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Performance Monitoring Indicators

Performance indicators are the measures USAID uses to detect progress towards the results included in a Results Framework. When it pairs each result with appropriate and precise measures, USAID eliminates a good deal of the ambiguity that is inherent in many results statements.

Performance indicators refine our understanding of the results a CDCS commits a Mission to achieving. Indicators may be either quantitative or qualitative in nature. For any measure to be useful as a performance indicator it must be valid (measure what it portends to measure) and reliable (usable multiple times in precisely the same way - replicable). Seven complementary characteristics of good performance indicators that help make them good choices for monitoring USAID program performance are highlighted below.

  • Direct
  • Objective
  • Useful for Management
  • Attributable
  • Practical
  • Adequate
  • Disaggregated, as necessary

These characteristics are discussed in depth in USAID’s TIPS for Selecting Performance Indicators featured on this page. With respect to disaggregation by gender, USAID's How-To Note on Gender Integration into Performance Plans and Reports is an important resource on the use of gender sensitive indicators. Also see this website's page on Data Disaggregation which includes readings and tools that may prove useful.

USAID requires that performance indicators be identified for every result at each results level included in a Results Framework. For any particular result, a maximum of three indicators are allowed.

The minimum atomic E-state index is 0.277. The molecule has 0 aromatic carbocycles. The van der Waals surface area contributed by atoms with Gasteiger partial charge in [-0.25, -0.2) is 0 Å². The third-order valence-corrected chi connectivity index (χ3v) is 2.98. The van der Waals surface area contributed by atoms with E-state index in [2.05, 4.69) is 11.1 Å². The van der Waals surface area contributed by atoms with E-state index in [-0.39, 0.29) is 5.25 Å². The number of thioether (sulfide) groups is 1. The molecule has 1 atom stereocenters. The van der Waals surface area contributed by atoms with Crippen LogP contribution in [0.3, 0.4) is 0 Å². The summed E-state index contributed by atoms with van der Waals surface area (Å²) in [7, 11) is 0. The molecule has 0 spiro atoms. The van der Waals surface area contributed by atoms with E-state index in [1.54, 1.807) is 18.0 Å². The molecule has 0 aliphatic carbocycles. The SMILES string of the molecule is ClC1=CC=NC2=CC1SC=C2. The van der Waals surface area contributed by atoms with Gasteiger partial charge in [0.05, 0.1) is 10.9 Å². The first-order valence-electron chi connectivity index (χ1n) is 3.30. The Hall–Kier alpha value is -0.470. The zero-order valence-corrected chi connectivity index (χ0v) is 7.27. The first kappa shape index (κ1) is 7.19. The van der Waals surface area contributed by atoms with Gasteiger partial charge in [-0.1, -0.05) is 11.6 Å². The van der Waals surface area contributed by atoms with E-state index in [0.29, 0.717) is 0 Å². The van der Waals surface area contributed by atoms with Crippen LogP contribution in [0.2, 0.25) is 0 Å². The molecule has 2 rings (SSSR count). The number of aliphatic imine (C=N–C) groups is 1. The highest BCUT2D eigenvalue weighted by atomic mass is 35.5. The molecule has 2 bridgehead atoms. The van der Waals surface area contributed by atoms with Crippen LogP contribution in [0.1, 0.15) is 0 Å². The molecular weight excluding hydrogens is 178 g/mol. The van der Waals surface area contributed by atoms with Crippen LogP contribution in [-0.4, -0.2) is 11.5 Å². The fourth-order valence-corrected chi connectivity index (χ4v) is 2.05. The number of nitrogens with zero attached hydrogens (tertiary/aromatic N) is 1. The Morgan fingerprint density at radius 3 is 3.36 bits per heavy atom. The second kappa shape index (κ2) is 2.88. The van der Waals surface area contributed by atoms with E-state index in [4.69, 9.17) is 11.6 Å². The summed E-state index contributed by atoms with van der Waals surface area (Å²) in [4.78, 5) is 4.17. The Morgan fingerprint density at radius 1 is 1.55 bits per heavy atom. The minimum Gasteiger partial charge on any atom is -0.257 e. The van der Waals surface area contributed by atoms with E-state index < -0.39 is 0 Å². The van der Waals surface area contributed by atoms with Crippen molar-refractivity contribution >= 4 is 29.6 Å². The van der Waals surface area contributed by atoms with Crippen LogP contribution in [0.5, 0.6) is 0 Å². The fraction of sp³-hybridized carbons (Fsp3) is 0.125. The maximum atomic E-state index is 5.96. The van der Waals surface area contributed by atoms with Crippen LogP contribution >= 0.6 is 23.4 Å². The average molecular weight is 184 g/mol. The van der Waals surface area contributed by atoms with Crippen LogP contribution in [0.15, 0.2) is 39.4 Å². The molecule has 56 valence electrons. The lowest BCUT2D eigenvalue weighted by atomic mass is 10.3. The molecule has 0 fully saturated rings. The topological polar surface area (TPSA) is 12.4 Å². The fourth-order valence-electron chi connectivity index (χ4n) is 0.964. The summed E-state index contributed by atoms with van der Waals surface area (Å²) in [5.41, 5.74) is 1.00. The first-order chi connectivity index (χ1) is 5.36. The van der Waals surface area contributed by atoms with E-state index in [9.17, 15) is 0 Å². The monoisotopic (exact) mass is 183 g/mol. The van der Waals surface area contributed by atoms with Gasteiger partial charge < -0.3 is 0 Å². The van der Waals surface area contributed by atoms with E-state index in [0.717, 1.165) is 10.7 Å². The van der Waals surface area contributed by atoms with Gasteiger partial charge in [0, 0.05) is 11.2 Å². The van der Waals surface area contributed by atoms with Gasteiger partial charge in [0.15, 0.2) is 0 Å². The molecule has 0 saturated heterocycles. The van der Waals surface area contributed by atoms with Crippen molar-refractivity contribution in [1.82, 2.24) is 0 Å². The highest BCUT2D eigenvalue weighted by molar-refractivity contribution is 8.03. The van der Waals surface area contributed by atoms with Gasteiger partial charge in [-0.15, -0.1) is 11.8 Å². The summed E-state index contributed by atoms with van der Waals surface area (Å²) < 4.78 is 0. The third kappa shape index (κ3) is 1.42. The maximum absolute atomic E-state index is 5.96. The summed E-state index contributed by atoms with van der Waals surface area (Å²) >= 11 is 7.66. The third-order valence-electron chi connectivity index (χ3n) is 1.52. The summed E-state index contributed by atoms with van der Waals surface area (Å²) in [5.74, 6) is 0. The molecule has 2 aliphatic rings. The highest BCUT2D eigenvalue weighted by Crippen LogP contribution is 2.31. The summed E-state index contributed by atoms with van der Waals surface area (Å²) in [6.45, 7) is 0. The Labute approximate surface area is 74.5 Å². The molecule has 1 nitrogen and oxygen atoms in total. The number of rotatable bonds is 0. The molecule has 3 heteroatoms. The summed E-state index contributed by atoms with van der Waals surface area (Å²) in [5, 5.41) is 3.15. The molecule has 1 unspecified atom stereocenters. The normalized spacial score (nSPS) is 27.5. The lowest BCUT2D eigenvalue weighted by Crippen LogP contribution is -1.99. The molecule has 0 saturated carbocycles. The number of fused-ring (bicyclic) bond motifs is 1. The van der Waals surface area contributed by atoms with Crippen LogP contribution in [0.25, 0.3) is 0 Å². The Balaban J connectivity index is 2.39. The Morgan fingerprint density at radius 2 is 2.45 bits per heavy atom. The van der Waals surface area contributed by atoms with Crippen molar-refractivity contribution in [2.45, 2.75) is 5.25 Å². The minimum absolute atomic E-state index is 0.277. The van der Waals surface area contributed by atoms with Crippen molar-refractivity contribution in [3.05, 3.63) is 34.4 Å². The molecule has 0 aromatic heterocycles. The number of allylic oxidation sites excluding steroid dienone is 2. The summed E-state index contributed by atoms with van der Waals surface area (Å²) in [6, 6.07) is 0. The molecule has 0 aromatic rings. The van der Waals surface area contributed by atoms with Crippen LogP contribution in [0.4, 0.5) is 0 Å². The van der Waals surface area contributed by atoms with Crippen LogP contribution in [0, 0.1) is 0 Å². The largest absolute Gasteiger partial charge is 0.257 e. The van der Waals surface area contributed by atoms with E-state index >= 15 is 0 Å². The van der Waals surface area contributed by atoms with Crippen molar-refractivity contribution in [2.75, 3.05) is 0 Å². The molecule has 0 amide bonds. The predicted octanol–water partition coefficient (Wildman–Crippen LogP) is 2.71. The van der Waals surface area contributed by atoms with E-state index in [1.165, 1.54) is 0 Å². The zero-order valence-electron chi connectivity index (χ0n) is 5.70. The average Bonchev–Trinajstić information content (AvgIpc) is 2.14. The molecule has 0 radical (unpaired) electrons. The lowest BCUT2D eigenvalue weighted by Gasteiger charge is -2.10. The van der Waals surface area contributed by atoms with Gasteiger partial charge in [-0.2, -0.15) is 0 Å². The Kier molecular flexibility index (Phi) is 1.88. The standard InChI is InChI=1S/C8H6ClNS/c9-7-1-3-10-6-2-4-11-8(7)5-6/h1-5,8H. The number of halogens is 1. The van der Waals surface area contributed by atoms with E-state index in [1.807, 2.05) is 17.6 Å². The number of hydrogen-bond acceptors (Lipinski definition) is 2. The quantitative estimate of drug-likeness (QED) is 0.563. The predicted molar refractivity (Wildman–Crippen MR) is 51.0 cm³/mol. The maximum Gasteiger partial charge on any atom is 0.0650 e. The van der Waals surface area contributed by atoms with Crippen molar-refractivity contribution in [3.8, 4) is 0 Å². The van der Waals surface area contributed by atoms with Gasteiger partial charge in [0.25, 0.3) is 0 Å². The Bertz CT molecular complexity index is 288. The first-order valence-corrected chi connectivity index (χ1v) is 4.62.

USAID distinguishes between standard indicators — a menu of indicators across all of the types of programs USAID funds for which it tries to collect data in a consistent way from all Missions — and custom indicators which are selected at the Mission level. Progress against most CDCS Results Frameworks are measured by a combination of these two types of indicators. At the CDCS Goal level, USAID recommends including context indicators as a special type of custom indicator, to measure conditions relevant to the performance of projects and programs, such as macro-economic, social, political conditions, or critical assumptions of a CDCS.

For some types of results, the selection of an appropriate indicator that can be used repeatedly in the same way is simple.

  • If the result of interest reads: cost of shipping goods reduced, there is little question but that the metric for judging whether progress is being made will be cost. The only real choice in this case might be how cost is denominated, dollars or pesos. For other types of results there may be a wider range of options.
  • For the result: export production of tomatoes increased, views may vary on whether the best measure would be kilos per hectare; the number of hectares in export production for this crop; the number of farmers growing tomatoes for export; or whether a combination of indicators is need to capture a program’s real intent.

As a general rule, it is a good idea to start the indicator selection process by reviewing USAID’s standard indicator list and selecting those that are appropriate for the results shown on the Mission’s Results Framework. In most technical fields, including trade, only a fraction of the standard indicators listed would be appropriate at the CDCS Results Framework level. Others are more appropriate at the project level, and are discussed in a later section of the kit.